By 1923 Bell Island had supplanted Harbour Grace as the second largest centre in Newfoundland. The great leaps in population from 1901 to 1956 attest to the growth of the mining operations: 1901, 1,320; 1935, 6,157; 1956, 11,724.

From the beginning of mining until 1914, Bell Island prospered. With the start of World War I, however, a great setback occurred in the industry because one of the main customers for Bell Island had been Germany. During the war there was a brief recovery, only to have another collapse occur in 1918 with the end of war production. Again the mines recovered but when French troops occupied the industrial heartland of Germany, the Ruhr, in an attempt to prevent rearmament there in 1923, another decrease in shipments occurred. Yet a further setback came with the depression of the 1930s; from 1936 to 1959 the mines prospered again. Then competition from new producers who could mine iron ore less expensively gradually led to a decline in markets for Bell Island ore and to the eventual close of the mines in June 1966.

Over the years the mining operations had progressed from surface mining to underground mining as far as the shoreline, and eventually to submarine mining. When the mines closed in 1966 the miners were working more than 4.8 km (3 mi) under the floor of Conception Bay.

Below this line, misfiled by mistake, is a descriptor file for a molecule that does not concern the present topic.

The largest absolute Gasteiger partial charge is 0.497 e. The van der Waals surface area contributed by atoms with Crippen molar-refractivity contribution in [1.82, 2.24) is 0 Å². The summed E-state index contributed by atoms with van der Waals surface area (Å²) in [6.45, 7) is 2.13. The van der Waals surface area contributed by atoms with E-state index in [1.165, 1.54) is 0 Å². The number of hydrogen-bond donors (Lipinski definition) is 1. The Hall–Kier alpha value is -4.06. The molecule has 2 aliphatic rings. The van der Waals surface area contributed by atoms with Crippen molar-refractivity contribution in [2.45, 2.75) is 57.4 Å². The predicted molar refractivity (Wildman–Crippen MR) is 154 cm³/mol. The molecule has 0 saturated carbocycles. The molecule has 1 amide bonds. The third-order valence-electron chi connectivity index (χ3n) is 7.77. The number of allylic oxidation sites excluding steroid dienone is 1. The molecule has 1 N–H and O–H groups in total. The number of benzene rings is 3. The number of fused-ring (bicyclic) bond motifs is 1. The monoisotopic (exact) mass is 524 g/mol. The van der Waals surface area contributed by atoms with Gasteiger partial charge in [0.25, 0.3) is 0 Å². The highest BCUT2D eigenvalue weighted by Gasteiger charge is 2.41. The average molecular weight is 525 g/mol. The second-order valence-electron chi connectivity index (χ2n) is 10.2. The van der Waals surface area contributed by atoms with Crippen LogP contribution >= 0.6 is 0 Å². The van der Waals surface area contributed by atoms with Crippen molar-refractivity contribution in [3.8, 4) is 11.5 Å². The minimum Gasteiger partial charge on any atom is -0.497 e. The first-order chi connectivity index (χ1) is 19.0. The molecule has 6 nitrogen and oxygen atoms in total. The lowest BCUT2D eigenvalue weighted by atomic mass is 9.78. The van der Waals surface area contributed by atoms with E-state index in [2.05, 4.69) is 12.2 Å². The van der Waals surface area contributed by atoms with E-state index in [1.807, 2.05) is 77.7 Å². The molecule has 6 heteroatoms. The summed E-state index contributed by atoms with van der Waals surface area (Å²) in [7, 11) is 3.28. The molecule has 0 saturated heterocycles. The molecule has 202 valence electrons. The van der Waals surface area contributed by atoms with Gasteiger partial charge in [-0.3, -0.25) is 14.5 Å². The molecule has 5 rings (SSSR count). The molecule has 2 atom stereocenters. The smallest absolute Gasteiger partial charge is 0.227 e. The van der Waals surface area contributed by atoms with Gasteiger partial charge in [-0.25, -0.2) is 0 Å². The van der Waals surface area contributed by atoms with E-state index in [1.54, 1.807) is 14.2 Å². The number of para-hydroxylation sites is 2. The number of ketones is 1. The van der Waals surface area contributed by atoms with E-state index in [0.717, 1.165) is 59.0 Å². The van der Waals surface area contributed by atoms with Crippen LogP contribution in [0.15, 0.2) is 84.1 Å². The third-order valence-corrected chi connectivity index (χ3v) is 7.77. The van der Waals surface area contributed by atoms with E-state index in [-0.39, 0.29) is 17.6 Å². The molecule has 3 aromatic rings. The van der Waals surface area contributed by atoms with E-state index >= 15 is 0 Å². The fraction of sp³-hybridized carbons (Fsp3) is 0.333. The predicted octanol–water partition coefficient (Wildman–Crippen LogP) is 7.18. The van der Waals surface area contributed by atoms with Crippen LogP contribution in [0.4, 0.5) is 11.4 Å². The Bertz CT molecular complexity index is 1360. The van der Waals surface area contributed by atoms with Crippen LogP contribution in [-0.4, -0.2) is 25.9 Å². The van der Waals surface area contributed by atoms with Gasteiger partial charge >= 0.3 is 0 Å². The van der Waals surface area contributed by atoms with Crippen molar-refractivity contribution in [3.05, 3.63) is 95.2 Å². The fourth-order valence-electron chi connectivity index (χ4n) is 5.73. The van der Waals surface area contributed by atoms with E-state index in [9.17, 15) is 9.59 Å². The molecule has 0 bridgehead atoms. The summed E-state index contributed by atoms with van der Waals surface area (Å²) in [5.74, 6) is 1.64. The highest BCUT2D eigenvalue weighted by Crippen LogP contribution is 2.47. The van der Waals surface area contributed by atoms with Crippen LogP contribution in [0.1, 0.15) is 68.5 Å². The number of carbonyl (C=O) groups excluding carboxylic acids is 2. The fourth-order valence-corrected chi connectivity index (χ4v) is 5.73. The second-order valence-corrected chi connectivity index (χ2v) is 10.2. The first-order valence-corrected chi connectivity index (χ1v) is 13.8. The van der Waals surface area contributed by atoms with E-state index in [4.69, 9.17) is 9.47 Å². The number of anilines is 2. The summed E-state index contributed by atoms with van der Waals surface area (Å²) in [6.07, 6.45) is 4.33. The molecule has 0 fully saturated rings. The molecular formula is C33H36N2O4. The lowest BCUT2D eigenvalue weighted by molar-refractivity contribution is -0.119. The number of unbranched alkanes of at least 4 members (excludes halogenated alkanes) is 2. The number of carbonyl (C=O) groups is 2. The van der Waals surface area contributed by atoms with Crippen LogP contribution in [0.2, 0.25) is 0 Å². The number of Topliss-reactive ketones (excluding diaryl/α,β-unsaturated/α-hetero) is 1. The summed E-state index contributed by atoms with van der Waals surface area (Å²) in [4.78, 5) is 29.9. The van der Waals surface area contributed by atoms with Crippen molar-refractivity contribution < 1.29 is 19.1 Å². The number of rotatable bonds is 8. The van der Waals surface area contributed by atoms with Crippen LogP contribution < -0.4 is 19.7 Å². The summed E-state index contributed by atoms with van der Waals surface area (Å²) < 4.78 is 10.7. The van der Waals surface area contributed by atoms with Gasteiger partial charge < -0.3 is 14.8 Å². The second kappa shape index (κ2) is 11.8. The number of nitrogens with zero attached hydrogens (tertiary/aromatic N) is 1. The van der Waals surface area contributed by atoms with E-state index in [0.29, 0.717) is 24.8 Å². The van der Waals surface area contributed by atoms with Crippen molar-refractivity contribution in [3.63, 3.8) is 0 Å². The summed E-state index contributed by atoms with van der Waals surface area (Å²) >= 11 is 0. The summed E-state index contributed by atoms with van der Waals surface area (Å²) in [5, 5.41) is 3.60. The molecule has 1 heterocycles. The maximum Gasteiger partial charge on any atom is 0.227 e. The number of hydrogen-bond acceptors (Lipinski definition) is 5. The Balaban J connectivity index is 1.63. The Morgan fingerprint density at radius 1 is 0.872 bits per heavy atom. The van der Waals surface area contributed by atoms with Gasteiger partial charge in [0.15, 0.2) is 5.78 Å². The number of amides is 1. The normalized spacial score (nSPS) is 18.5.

The history of the companies which operated the Bell Island mines is one of changes. The mines were started in 1894 by the Nova Scotia Steel Company. In 1899 the Whitney Company bought a number of land holdings on Bell Island from the Nova Scotia Steel Company (which became the Nova Scotia Steel and Coal Company in 1900). In 1901 the Whitney company became known as the Dominion Iron and Steel Company until the Dominion Steel Corporation replaced it. In 1922 the British Empire Steel Corporation (BESCO) absorbed the other companies. BESCO ran into financial difficulties in 1924 which led it into receivership in 1926 under the auspices of the National Trust Company. The Dominion Steel Corporation (DOSCO) bought the assets of BESCO from National Trust in June 1930. A subsidiary of DOSCO, Dominion Wabana Ore Limited, controlled the Bell Island mines from 1949 to 1957 when both companies were amalgamated under A.V. Roe Canada Limited. This company changed its name in 1962 to Hawker Siddley Canada Limited. However, right up to the mines' closing in 1966, the ``company'' was popularly referred to as DOSCO.